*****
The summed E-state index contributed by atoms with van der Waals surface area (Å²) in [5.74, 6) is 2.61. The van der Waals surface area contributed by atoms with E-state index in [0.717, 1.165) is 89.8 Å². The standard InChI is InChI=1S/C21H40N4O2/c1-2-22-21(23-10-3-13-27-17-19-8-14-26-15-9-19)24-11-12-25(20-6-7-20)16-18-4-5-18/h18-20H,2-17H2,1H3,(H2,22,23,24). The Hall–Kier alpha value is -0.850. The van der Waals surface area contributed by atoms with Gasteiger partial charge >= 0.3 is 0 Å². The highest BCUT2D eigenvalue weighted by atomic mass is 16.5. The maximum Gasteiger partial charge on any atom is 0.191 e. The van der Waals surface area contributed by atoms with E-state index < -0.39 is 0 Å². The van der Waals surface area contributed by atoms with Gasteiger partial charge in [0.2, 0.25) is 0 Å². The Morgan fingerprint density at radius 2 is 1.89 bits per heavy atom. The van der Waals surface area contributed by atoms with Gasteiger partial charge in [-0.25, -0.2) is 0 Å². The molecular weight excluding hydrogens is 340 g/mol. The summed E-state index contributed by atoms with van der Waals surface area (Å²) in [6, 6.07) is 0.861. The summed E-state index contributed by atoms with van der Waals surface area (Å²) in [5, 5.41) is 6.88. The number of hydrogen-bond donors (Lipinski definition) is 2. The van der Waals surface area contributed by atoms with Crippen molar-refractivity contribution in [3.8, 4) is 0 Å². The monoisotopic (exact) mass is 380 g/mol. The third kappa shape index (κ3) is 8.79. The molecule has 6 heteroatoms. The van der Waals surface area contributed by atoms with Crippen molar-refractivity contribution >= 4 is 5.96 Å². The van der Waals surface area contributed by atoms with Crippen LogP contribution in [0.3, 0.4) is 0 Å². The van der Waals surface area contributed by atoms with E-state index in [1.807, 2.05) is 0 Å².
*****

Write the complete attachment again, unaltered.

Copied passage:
The summed E-state index contributed by atoms with van der Waals surface area (Å²) in [5.74, 6) is 2.61. The van der Waals surface area contributed by atoms with E-state index in [0.717, 1.165) is 89.8 Å². The standard InChI is InChI=1S/C21H40N4O2/c1-2-22-21(23-10-3-13-27-17-19-8-14-26-15-9-19)24-11-12-25(20-6-7-20)16-18-4-5-18/h18-20H,2-17H2,1H3,(H2,22,23,24). The Hall–Kier alpha value is -0.850. The van der Waals surface area contributed by atoms with Gasteiger partial charge >= 0.3 is 0 Å². The highest BCUT2D eigenvalue weighted by atomic mass is 16.5. The maximum Gasteiger partial charge on any atom is 0.191 e. The van der Waals surface area contributed by atoms with E-state index < -0.39 is 0 Å². The van der Waals surface area contributed by atoms with Gasteiger partial charge in [0.2, 0.25) is 0 Å². The Morgan fingerprint density at radius 2 is 1.89 bits per heavy atom. The van der Waals surface area contributed by atoms with Gasteiger partial charge in [-0.25, -0.2) is 0 Å². The molecular weight excluding hydrogens is 340 g/mol. The summed E-state index contributed by atoms with van der Waals surface area (Å²) in [6, 6.07) is 0.861. The summed E-state index contributed by atoms with van der Waals surface area (Å²) in [5, 5.41) is 6.88. The number of hydrogen-bond donors (Lipinski definition) is 2. The van der Waals surface area contributed by atoms with Crippen molar-refractivity contribution in [3.8, 4) is 0 Å². The monoisotopic (exact) mass is 380 g/mol. The third kappa shape index (κ3) is 8.79. The molecule has 6 heteroatoms. The van der Waals surface area contributed by atoms with Crippen molar-refractivity contribution >= 4 is 5.96 Å². The van der Waals surface area contributed by atoms with Crippen LogP contribution in [0.3, 0.4) is 0 Å². The van der Waals surface area contributed by atoms with E-state index in [1.807, 2.05) is 0 Å².